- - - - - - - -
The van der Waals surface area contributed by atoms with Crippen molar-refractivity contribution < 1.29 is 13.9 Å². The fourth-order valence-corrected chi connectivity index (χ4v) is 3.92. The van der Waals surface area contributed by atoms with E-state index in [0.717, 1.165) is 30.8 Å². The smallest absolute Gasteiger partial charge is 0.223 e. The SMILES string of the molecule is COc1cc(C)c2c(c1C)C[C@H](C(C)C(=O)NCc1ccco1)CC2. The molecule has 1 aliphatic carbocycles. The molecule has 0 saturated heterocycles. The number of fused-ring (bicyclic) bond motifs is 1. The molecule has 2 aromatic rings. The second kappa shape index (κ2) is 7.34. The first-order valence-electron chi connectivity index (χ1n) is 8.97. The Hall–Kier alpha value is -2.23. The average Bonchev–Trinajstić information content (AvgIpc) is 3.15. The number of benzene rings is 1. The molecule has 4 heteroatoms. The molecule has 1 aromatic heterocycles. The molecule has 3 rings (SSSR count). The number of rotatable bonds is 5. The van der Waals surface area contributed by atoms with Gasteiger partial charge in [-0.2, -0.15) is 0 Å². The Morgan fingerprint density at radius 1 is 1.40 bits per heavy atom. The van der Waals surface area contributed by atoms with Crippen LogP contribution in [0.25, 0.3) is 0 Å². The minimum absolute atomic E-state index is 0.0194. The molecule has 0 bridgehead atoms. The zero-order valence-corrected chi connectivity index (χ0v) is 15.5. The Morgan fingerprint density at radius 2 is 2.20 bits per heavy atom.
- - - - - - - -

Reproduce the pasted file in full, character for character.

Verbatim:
The van der Waals surface area contributed by atoms with Crippen molar-refractivity contribution < 1.29 is 13.9 Å². The fourth-order valence-corrected chi connectivity index (χ4v) is 3.92. The van der Waals surface area contributed by atoms with E-state index in [0.717, 1.165) is 30.8 Å². The smallest absolute Gasteiger partial charge is 0.223 e. The SMILES string of the molecule is COc1cc(C)c2c(c1C)C[C@H](C(C)C(=O)NCc1ccco1)CC2. The molecule has 1 aliphatic carbocycles. The molecule has 0 saturated heterocycles. The number of fused-ring (bicyclic) bond motifs is 1. The molecule has 2 aromatic rings. The second kappa shape index (κ2) is 7.34. The first-order valence-electron chi connectivity index (χ1n) is 8.97. The Hall–Kier alpha value is -2.23. The average Bonchev–Trinajstić information content (AvgIpc) is 3.15. The number of benzene rings is 1. The molecule has 4 heteroatoms. The molecule has 1 aromatic heterocycles. The molecule has 3 rings (SSSR count). The number of rotatable bonds is 5. The van der Waals surface area contributed by atoms with Gasteiger partial charge in [-0.2, -0.15) is 0 Å². The Morgan fingerprint density at radius 1 is 1.40 bits per heavy atom. The van der Waals surface area contributed by atoms with Crippen LogP contribution in [0.25, 0.3) is 0 Å². The minimum absolute atomic E-state index is 0.0194. The molecule has 0 bridgehead atoms. The zero-order valence-corrected chi connectivity index (χ0v) is 15.5. The Morgan fingerprint density at radius 2 is 2.20 bits per heavy atom.